Water supports life of a host of micro-organisms besides mould, it is just mould that is the most visible due to its mycelial structure.
To keep mould and other microorganisms away from houses, it is as simple as keeping moisture out.
Simple, but not easy.
If it were easy moisture-related defects would not be repeatedly the highest reported source of problems for apartments by the NSW Office of the Building Commissioner occurring in 53% of reviewed apartment buildings.
In Victoria, surveys conducted by the Australian Apartment Advocacy show water-related defects as a group of defects are well ahead of any other classification.
In 2016, I was with a group of researchers at the University of Tasmania which analysed an industry-wide survey around condensation in new houses and apartment buildings.
Regardless of state/territory and climate zone, there was a fairly consistent average that a third of these new buildings were estimated to have condensation problems.
If we add to this the water-related defects such as failures in plumbing, roofing, cladding, water-proofing and damp-proofing, then a building free from water damage is in the minority.
Condensation provisions were only introduced into the National Construction Code in 2019, meaning to say that houses and apartments built prior to this could be deemed to be code-compliant, and yet have unmitigated condensation, together with the mould and bacteria that invariably follows prolonged dampness of building materials.
New Research into Mould Sensitivities and Biotoxin Illnesses
On top of that, in an Australian first, the NHMRC (National Health and Medical Research Council) is funding research into biotoxin illness. I am one of the investigators and am optimistic that recent advancements in data mining, next-generation sequencing, transcriptomics and metagenomics will enable us to tackle this complex problem which has hitherto been too complex to analyse.
There is almost a poetic irony that interconnected disciplines are required to unravel the interconnected symptoms of a patient suffering from interconnecting micro-organisms.
Thus, if you find yourself in a water-damaged building, remember you are not alone. There are many Australians in a similar predicament that you will be able to connect with.
Keep seeking for answers and keep applying pressure on the government (local, state and federal) to improve the quality of buildings we live, work and school in.
Keep connecting with like-minded people and build your support network.
You are not alone.
Post by Tim Law, PhD
Mould: Dos and Don'ts
There is a lot of information and misinformation about mould as science is working to understand it and its effects on health and wellbeing. Here are my Mould Dos and Don’ts to help clear things up. Before we dive in, let’s acknowledge some facts about mould.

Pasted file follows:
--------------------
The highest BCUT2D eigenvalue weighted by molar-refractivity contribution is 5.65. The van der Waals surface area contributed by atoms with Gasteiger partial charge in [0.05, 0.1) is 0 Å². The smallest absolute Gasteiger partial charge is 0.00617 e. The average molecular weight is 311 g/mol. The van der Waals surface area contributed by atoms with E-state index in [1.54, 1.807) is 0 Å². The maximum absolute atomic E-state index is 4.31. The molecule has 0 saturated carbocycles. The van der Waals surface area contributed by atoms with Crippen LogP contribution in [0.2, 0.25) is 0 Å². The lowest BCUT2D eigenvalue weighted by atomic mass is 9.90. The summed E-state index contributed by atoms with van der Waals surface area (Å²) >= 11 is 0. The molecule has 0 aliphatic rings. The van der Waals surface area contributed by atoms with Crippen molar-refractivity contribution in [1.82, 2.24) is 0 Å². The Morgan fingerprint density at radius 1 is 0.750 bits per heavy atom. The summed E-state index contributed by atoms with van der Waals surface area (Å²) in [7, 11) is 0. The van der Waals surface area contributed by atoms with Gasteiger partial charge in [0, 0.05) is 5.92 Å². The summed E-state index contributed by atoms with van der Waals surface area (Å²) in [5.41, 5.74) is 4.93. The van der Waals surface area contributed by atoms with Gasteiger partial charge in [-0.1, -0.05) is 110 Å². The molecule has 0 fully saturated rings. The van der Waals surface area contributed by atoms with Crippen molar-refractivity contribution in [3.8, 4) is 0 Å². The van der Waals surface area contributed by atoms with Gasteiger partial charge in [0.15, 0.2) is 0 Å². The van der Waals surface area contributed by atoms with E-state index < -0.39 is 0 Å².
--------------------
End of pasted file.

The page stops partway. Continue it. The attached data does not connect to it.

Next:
Mould is Majestic
If you haven’t seen this video, please take a moment to watch fungi (mould is fungi) before continuing… It’ll make it clear why I say mould is majestic.
Mould plays an important role within our planet. However, we don’t want it in our homes.
Just like a caterpillar is amazing, but not in our salad!
Mould is Mighty
Mould is mighty in that it has well-developed strategies to survive multiple forms of attack and to keep its species going.
The main strategy is to release spores any time it feels threatened.
You could say that it’s a bit highly strung, because it feels threatened any time any of the following are changed.
- Air movement
If you’re a note-taker – then jot that down. 😉
Mould is Monstrous
Mould can cause incredible damage to our buildings – as by nature, its role is to break down materials.
And, it’s very good at this.
It has also been linked to an array of health issues.
Mould is a Moisture Problem
Mould needs something to grow on, food (simplest for them are cellulose-based materials such as wood, paper, fabrics) and moisture.
Moisture can come in the form of rain, a burst pipe, condensation, increased humidity levels, a spill, and so on.
Mould Dos and Don’ts #1 – Don’t fall for the quick-fix of just cleaning mould off a surface
I get it – cleaning mould off a surface is much easier (emotionally and financially) than replacing plasterboard and more.
However, unless it’s only superficial mould, this isn’t going to address the problem.
What do I mean by “superficial mould”?
What I mean here is that the mould is literally only on the surface – it hasn’t gone deep and is not growing IN a substrate or material.
An example of this would be mould on a window pane, having formed because of condensation. Or mould on the ceiling of the bathroom that’s caused by poor ventilation – this would be in the early stages only.
In these cases, cleaning mould off a surface is acceptable.
And from there, you need to prevent the area being wet – so drying off the windows each day, or installing an extractor fan that dumps the hot moist air from your shower outside your building.